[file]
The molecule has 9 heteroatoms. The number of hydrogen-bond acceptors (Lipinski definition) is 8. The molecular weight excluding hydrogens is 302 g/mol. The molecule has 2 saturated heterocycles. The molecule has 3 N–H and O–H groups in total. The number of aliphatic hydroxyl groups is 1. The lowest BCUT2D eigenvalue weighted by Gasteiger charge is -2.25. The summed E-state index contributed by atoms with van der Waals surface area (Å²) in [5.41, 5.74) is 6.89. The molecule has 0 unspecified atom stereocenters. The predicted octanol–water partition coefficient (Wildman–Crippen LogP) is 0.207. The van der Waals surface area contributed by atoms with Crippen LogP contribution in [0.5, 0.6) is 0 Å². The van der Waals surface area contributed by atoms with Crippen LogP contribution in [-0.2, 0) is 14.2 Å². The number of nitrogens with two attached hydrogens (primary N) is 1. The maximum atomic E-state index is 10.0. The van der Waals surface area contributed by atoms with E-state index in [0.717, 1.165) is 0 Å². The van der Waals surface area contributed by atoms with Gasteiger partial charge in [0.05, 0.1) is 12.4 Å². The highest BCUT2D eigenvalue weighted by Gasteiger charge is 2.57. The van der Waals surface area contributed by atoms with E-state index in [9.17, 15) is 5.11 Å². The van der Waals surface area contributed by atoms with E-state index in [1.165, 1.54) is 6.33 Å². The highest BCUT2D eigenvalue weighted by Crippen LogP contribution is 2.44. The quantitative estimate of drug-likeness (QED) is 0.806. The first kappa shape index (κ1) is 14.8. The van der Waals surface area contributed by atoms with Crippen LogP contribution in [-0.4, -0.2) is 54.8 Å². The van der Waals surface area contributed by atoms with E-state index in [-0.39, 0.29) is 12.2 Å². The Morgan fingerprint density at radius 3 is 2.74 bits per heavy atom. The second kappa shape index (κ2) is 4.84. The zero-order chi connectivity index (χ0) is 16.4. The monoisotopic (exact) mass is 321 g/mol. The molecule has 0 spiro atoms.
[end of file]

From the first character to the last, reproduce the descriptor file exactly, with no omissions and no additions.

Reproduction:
The molecule has 9 heteroatoms. The number of hydrogen-bond acceptors (Lipinski definition) is 8. The molecular weight excluding hydrogens is 302 g/mol. The molecule has 2 saturated heterocycles. The molecule has 3 N–H and O–H groups in total. The number of aliphatic hydroxyl groups is 1. The lowest BCUT2D eigenvalue weighted by Gasteiger charge is -2.25. The summed E-state index contributed by atoms with van der Waals surface area (Å²) in [5.41, 5.74) is 6.89. The molecule has 0 unspecified atom stereocenters. The predicted octanol–water partition coefficient (Wildman–Crippen LogP) is 0.207. The van der Waals surface area contributed by atoms with Crippen LogP contribution in [0.5, 0.6) is 0 Å². The van der Waals surface area contributed by atoms with Crippen LogP contribution in [-0.2, 0) is 14.2 Å². The number of nitrogens with two attached hydrogens (primary N) is 1. The maximum atomic E-state index is 10.0. The van der Waals surface area contributed by atoms with E-state index in [0.717, 1.165) is 0 Å². The van der Waals surface area contributed by atoms with Gasteiger partial charge in [0.05, 0.1) is 12.4 Å². The highest BCUT2D eigenvalue weighted by Gasteiger charge is 2.57. The van der Waals surface area contributed by atoms with E-state index in [9.17, 15) is 5.11 Å². The van der Waals surface area contributed by atoms with E-state index in [1.165, 1.54) is 6.33 Å². The highest BCUT2D eigenvalue weighted by Crippen LogP contribution is 2.44. The quantitative estimate of drug-likeness (QED) is 0.806. The first kappa shape index (κ1) is 14.8. The van der Waals surface area contributed by atoms with Crippen LogP contribution in [-0.4, -0.2) is 54.8 Å². The van der Waals surface area contributed by atoms with E-state index in [-0.39, 0.29) is 12.2 Å². The Morgan fingerprint density at radius 3 is 2.74 bits per heavy atom. The second kappa shape index (κ2) is 4.84. The zero-order chi connectivity index (χ0) is 16.4. The monoisotopic (exact) mass is 321 g/mol. The molecule has 0 spiro atoms.